What are some Product Manager Pet Peeves?

Product Manager Jan 04, 2022

We all have pet peeves, and if someone denies having at least one, they’re lying. Truth is, people can be annoying sometimes, and be annoyed easily as well. And that’s OK. We’re all human, so naturally we’re going to do something that annoys others, and we’re going to feel annoyed by things others do to us.

Things like line-cutters, people who are too loud, being chronically late…those are general and global pet peeves. However, people with specific job roles or from certain backgrounds have pet peeves of their own, that in some cases apply only to their situation and to their day to day routine.

At HelloGuru, we love talking to Product Managers. We admire what they do and we look for ways to help them. That’s why we took the liberty of asking them what their biggest pet peeves are and we are curious to see if you, as a fellow PM, can relate to them.

Being called a Project Manager

This is an old one, but it seems like it will never cease to be a common pet peeve among Product Managers. Just because the initials are the same, it doesn’t mean that the role is too!

Product Managers work hard to get where they are, and Project Managers do too (as we all do), so the minimum sign of respect to what they do should be to remember their job titles correctly.

Being pulled into unnecessary meetings

A Product Manager’s time is valuable, just like the time of any of your co-workers. However, Product Managers do seem to be pulled again and again into meetings that could have been just an email or a slack message.

When people don’t understand what a PM does after explaining them numerous times

It’s not the simplest role in the world, we know. But when friends, family and others outside the industry ask Product Managers “what is it that you do for a living?” for the fifth time, it just gets annoying. Using analogies and similes don’t seem to do the job either. “The CEO of a product” is a common way to understand the term, but sometimes it seems like it’s not enough.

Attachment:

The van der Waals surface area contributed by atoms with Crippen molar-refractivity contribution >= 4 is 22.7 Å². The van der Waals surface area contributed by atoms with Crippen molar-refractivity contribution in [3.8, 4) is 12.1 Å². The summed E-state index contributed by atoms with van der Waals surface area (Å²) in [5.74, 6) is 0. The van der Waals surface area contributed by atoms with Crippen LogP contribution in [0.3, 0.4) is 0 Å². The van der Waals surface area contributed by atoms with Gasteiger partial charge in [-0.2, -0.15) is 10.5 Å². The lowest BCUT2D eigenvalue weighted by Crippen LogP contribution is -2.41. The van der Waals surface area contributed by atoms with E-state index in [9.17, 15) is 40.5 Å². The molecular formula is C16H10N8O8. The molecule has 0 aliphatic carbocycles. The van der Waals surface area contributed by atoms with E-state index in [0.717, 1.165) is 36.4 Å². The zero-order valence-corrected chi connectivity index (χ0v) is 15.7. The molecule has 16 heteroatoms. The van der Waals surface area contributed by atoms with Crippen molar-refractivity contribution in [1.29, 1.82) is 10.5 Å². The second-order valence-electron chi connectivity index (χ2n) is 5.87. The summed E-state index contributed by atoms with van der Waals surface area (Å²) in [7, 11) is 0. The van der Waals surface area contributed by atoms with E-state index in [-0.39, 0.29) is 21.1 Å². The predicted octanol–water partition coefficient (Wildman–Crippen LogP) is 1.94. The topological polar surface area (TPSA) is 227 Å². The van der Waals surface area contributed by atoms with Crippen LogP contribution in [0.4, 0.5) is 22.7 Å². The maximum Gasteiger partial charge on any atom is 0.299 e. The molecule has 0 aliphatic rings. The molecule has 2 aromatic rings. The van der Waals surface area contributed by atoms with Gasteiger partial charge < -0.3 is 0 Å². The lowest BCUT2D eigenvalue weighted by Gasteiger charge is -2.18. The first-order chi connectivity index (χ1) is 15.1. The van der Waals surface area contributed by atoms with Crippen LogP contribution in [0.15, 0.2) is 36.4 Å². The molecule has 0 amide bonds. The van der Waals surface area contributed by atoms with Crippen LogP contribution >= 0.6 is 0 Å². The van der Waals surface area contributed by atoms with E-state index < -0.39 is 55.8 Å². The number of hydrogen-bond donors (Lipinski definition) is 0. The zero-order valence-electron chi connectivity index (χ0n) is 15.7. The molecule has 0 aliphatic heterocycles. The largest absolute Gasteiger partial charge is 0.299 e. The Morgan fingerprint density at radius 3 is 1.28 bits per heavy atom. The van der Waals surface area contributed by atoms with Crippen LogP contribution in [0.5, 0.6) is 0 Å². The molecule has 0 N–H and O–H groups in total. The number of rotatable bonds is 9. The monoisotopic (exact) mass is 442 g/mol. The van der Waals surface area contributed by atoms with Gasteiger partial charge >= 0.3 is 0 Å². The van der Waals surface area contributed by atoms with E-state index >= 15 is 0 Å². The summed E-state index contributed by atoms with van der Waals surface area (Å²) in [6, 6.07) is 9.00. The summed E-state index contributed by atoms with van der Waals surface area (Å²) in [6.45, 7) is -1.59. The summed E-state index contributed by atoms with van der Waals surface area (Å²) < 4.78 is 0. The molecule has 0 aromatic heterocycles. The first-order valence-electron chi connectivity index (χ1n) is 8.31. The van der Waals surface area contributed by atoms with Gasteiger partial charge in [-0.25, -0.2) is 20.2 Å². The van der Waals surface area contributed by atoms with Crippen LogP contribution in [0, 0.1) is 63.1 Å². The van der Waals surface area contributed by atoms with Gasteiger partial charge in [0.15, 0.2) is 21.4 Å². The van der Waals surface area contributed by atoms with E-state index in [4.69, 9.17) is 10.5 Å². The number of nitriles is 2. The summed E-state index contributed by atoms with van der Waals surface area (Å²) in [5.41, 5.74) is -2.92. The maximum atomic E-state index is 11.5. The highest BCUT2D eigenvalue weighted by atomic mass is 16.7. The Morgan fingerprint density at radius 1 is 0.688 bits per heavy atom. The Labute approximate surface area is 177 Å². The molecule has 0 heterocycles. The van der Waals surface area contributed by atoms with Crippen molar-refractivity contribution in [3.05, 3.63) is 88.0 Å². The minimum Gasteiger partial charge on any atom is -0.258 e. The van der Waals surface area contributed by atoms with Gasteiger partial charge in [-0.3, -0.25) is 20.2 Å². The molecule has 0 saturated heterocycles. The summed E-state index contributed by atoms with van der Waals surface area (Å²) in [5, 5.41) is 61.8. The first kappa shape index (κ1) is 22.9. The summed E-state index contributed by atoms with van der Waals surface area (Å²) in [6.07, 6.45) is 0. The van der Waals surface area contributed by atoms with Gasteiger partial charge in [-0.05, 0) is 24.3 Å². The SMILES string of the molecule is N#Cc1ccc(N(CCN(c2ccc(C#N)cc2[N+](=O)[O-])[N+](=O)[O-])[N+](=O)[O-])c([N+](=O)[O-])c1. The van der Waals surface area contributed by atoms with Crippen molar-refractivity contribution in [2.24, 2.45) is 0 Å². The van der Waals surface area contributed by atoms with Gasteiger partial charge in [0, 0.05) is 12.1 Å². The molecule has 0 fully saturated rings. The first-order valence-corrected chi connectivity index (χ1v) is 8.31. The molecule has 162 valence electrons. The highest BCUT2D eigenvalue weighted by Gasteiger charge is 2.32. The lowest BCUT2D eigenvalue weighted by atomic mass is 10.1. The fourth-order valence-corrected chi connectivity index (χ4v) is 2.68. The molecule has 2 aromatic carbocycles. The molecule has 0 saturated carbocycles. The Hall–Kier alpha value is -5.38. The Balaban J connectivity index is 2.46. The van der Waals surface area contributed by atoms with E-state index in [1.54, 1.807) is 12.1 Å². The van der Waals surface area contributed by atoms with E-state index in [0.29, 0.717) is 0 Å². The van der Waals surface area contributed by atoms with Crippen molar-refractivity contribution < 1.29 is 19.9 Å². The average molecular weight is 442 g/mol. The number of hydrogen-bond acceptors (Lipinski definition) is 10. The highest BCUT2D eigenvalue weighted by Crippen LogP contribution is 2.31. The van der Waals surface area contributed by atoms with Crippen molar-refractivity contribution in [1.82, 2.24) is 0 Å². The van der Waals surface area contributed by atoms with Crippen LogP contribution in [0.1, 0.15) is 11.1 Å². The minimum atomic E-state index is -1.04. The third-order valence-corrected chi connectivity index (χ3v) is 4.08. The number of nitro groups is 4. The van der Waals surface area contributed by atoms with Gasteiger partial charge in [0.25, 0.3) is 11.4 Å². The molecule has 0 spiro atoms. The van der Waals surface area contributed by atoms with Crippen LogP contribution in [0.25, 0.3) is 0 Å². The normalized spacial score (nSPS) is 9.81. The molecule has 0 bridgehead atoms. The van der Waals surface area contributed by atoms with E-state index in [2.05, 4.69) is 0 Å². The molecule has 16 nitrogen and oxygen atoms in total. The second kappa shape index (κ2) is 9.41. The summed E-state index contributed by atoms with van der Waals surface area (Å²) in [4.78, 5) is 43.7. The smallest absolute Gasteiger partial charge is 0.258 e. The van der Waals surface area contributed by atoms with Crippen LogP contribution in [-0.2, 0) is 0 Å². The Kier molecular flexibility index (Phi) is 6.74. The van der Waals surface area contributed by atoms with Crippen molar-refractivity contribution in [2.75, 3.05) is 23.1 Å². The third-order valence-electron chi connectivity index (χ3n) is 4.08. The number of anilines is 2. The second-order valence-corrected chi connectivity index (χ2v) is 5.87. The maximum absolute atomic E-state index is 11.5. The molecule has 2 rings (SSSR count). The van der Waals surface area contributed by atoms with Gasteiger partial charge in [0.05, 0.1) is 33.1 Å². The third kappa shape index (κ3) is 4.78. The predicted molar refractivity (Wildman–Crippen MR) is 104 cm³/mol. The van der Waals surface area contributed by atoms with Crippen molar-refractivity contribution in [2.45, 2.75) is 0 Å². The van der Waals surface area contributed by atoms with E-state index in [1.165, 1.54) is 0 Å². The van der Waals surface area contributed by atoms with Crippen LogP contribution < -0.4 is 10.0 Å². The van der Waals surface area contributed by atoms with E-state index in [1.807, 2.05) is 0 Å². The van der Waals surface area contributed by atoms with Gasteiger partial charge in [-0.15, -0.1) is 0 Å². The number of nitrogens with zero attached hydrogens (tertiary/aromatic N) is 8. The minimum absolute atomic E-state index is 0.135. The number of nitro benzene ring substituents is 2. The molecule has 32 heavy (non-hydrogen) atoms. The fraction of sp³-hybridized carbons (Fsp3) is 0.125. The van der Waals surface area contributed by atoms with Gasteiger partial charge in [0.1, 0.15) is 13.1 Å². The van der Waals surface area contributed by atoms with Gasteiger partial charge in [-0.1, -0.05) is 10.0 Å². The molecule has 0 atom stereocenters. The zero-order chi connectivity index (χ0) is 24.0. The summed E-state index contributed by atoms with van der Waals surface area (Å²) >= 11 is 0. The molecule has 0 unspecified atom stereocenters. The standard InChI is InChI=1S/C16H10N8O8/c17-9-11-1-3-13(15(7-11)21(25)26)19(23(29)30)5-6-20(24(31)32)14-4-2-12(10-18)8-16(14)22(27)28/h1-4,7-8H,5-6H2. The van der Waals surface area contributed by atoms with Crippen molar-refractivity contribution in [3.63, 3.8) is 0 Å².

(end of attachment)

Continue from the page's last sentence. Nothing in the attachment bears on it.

Piles and piles of spreadsheets

This is a big one. When Product Managers ask for some data, they usually receive a gigantic spreadsheet with tons of it, of which not all might be relevant. Worse yet, is when data from various sources is needed to gather insights. Here is when things get complicated. Product Managers end up with disparate and outdated spreadsheets, and with the need to create a huge one where all data sources are combined.

People who can’t take NO for an answer

Product Managers have a defined roadmap, and that roadmap took a great deal of time to build and hard decisions had to be made in the process. What gets done is a matter of priorities and return on investment, not because the PM simply didn’t want to build it for the next release. So please, we beg you, think about the next time a Product Managers says NO to a suggestion you made. Don’t take it personal.

When people want to become a Product Manager just because it’s trendy

This is an interesting pet peeve, and please don’t get the wrong idea. Product Managers do want students, young professionals and other co-workers to seek a career in Product Management. It will always be a benefit to have more people in this space, and everybody has something new to bring to the table. That said, there are occasions where recent grads look for a career in Product Management just because it’s trendy and cool, without knowing what the job actually entails.

Truth is, these people only end up shooting themselves in the foot. If you want a career in Product Management, you must really enjoy building products, but also know that the job is hard, and that it might not be as luxurious and cool as presented.